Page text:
Football Dallas 4-3 Defense
Dallas 4-3 Defense
The 4-3 defensive front is a base defense consisting of four defensive linemen and three linebackers. The man credited with inventing the 4-3 at the professional level is Tom Landry, who coached the Dallas Cowboys from 1960-1988.
Tom Landry Flex Defense
Landry developed an adaptation to the 4-3 known as the “Flex” defense (also known as the “Doomsday” defense). The Flex had a reputation for being one of the most confusing defenses in the history of football, because it changed in real time based on each offensive player’s movement during the play.
The basic concept behind the Flex was to read and react to what the offense was doing as the play happened, rather than attacking certain areas and hoping for the best like regular plays.
Before the snap, the Flex looked like a wacky 4-3 scheme. The strong-side defensive tackle and weak-side defensive end backed off the line of scrimmage a few steps, and the linebackers crept up toward the line of scrimmage.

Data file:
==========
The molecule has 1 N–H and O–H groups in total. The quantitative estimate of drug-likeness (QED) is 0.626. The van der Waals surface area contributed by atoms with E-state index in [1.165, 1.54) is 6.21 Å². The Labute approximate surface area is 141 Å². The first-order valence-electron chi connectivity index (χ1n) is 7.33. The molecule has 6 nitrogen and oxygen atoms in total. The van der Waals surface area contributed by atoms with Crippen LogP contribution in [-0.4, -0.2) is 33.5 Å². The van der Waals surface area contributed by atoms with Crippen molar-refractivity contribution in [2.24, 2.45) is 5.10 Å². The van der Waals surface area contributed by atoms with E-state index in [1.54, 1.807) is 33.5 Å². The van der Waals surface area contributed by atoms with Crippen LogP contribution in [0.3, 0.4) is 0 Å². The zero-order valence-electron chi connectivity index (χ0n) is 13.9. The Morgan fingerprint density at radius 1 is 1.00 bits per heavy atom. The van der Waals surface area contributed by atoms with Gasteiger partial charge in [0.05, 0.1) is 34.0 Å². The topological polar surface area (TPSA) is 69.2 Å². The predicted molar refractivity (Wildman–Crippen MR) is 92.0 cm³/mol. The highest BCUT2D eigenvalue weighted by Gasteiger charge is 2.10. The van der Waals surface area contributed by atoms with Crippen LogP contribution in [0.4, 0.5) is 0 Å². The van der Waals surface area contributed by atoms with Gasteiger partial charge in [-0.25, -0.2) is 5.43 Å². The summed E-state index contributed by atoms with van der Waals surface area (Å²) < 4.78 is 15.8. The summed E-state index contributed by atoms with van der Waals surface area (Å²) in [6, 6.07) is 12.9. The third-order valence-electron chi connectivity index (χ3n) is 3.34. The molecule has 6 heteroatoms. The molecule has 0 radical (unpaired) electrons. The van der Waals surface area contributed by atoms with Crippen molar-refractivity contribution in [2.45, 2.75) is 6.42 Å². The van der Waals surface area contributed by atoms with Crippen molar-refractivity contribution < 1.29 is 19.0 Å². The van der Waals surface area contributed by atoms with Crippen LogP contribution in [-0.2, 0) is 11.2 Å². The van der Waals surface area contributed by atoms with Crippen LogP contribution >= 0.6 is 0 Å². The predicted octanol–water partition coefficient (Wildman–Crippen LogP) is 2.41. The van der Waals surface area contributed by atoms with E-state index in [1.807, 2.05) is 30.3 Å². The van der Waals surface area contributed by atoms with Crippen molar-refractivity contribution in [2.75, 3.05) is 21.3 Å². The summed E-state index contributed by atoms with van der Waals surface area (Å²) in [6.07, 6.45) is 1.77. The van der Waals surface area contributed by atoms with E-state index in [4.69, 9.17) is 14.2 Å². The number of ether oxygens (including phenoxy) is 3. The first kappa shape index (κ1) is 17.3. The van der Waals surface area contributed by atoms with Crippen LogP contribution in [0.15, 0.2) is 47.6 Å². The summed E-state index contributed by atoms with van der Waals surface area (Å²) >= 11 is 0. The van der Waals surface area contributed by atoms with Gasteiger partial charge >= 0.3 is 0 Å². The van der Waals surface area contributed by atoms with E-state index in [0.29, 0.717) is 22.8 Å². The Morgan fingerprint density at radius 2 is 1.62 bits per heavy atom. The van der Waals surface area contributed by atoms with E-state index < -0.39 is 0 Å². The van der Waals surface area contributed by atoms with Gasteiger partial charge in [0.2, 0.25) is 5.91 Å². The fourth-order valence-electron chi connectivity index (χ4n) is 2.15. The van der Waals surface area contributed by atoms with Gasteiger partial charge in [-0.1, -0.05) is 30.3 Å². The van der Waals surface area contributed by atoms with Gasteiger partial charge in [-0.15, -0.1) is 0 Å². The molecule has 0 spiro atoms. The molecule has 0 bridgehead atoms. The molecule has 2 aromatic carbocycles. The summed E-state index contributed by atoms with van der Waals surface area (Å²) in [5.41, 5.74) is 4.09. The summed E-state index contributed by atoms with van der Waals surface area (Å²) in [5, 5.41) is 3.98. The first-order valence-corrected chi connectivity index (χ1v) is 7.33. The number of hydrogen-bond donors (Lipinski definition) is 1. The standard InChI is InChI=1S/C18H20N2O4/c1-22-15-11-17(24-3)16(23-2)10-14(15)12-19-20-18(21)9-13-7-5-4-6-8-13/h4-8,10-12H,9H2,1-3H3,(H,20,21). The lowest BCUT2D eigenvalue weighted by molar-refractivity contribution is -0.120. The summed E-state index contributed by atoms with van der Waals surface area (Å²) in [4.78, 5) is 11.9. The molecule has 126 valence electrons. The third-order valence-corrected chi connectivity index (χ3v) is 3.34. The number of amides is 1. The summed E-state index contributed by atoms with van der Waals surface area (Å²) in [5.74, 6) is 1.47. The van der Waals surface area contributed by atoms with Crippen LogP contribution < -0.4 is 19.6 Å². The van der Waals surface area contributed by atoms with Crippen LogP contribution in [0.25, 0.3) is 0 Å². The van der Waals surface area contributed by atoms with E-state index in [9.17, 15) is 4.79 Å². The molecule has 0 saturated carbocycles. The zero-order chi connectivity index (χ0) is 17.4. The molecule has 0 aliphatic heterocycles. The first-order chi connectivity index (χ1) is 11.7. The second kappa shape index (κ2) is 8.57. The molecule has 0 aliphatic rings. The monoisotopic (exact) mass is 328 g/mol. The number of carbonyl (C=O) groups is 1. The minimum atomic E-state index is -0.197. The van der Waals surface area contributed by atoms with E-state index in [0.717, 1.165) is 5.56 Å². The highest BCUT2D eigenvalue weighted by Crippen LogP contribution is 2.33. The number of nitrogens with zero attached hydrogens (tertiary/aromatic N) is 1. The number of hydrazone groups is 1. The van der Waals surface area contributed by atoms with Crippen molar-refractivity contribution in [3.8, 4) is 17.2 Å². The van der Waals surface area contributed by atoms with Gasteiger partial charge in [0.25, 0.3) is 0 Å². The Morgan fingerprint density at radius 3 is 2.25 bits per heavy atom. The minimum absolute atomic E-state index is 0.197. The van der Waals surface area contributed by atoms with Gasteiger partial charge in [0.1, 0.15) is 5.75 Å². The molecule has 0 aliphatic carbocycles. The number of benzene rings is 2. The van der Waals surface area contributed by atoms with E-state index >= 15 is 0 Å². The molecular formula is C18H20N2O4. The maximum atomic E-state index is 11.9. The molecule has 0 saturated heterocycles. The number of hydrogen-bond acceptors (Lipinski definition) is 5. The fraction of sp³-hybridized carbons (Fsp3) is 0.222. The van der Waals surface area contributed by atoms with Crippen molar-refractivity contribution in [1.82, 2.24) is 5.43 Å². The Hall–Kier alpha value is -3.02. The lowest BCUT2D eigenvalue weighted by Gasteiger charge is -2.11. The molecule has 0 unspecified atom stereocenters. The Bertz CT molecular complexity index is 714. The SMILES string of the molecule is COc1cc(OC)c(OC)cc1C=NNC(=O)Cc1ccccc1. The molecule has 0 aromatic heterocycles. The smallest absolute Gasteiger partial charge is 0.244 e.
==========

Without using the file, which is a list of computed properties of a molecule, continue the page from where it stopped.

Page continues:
The Flex was developed to help the middle linebacker stay unblocked so they could make a play on the ball. All the other positions would then stay in a partial-zone run defense, where they were expected to hold down their area and cover blockers while also being ready to react to their opponent. Offsetting the defensive linemen at the line of scrimmage created channels for the middle linebacker to shoot through into the backfield.
Difficulty of the Flex Defense
Despite its on-field success, few coaches ever used the Flex because of its difficulty. The mental strength required by the defense on every play was often much greater than the physical requirements, and coaches found it too confusing and difficult to put into regular use. Though the 4-3 defense remains a constant in contemporary football, the flex adaptation quickly died out.